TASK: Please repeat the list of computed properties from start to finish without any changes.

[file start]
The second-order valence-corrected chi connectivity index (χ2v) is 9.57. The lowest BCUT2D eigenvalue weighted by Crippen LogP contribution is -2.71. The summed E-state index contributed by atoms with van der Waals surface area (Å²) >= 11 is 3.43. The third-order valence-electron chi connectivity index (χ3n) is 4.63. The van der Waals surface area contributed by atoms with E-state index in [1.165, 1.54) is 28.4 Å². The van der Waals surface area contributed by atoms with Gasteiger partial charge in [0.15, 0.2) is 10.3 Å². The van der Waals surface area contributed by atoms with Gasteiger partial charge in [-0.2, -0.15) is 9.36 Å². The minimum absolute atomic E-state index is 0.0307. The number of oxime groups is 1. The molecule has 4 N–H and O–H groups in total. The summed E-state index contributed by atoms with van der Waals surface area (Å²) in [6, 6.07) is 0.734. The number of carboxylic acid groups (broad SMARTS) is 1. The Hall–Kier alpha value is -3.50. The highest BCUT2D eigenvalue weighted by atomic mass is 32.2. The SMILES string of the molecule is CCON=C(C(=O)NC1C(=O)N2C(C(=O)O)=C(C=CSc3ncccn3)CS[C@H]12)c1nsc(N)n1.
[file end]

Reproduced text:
The second-order valence-corrected chi connectivity index (χ2v) is 9.57. The lowest BCUT2D eigenvalue weighted by Crippen LogP contribution is -2.71. The summed E-state index contributed by atoms with van der Waals surface area (Å²) >= 11 is 3.43. The third-order valence-electron chi connectivity index (χ3n) is 4.63. The van der Waals surface area contributed by atoms with E-state index in [1.165, 1.54) is 28.4 Å². The van der Waals surface area contributed by atoms with Gasteiger partial charge in [0.15, 0.2) is 10.3 Å². The van der Waals surface area contributed by atoms with Gasteiger partial charge in [-0.2, -0.15) is 9.36 Å². The minimum absolute atomic E-state index is 0.0307. The number of oxime groups is 1. The molecule has 4 N–H and O–H groups in total. The summed E-state index contributed by atoms with van der Waals surface area (Å²) in [6, 6.07) is 0.734. The number of carboxylic acid groups (broad SMARTS) is 1. The Hall–Kier alpha value is -3.50. The highest BCUT2D eigenvalue weighted by atomic mass is 32.2. The SMILES string of the molecule is CCON=C(C(=O)NC1C(=O)N2C(C(=O)O)=C(C=CSc3ncccn3)CS[C@H]12)c1nsc(N)n1.